The NICs, ethernet 1 and 2, don't need an IP address as they only transmit and receive data. The host machine is an endpoint and needs an address, which is assigned from DHCP or statically as configured in the bridge interface settings.

 

Got it?

 

I usually set a static address as I'm connecting to this machine from multiple points in one or both physical segments and subnets and don't want to search for a dynamic address.

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So did you get it to work in the end? I also spent a long time, but it finally worked, no problems now.

Nope. I decided to relax and listen to music but I'm about to take another stab at it.

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The NICs, ethernet 1 and 2, don't need an IP address as they only transmit and receive data. The host machine is an endpoint and needs an address, which is assigned from DHCP or statically as configured in the bridge interface settings.

 

Got it?

 

I usually set a static address as I'm connecting to this machine from multiple points in one or both physical segments and subnets and don't want to search for a dynamic address.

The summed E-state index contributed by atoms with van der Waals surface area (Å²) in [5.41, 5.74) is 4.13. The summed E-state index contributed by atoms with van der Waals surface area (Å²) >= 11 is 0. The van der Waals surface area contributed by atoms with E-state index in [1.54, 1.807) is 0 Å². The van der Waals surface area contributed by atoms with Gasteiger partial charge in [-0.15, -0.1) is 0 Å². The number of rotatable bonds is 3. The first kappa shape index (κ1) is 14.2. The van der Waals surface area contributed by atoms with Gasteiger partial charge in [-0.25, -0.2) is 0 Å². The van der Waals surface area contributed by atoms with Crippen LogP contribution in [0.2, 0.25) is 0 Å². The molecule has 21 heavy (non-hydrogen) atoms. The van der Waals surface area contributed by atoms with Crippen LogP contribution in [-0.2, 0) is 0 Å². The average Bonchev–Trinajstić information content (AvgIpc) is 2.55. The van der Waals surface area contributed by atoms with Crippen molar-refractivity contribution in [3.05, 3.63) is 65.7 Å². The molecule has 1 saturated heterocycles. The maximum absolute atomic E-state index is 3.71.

FWIW I also set a static address for both my SMS-200 and for my PC- in my router settings. I don't think it would make a difference, especially the SMS-200 one, but it probably makes it faster. For the PC one, I just set it just in case it assigns me a new IP Address and I'd have to reconfigure everything. Not even sure if that can happen, but I don't want to spend another morning fixing it.

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Stupid question: if all my music pieces (NAS, HQPlayer server, microRendu, router) are through my fiber switch currently (or directly connected someday :) ) does the router even enter into the sonic equation, or is its noise polluting the fiber switch anyway? The main reason I ask is that I have a Hynes SR7 (single rail) that is adjustable from around 9-10V to 19V sitting around and was thinking of using it on my Windows NAA (not always used, only during multichannel) freeing up my JS-2 for LPS-1 energizer work (and possibly other power) but maybe it is a better use on my AT&T Uverse Arris/Motorola NVG589 modem/router ??

 

What I think happened for me at least was that the switch was adding noise. My 'switch' is a router, but same difference. I wouldn't worry about the energiser for the LPS-1. Use your SR-7 for the HQPlayer Server, and directly connect it to the microRendu. Try and see, with the JS-2 to your router, to see if things improve. I plan on trying that too, but I suspect that with direct connections, the router's power is going to be much less important since the router is really just passing an IP Address along.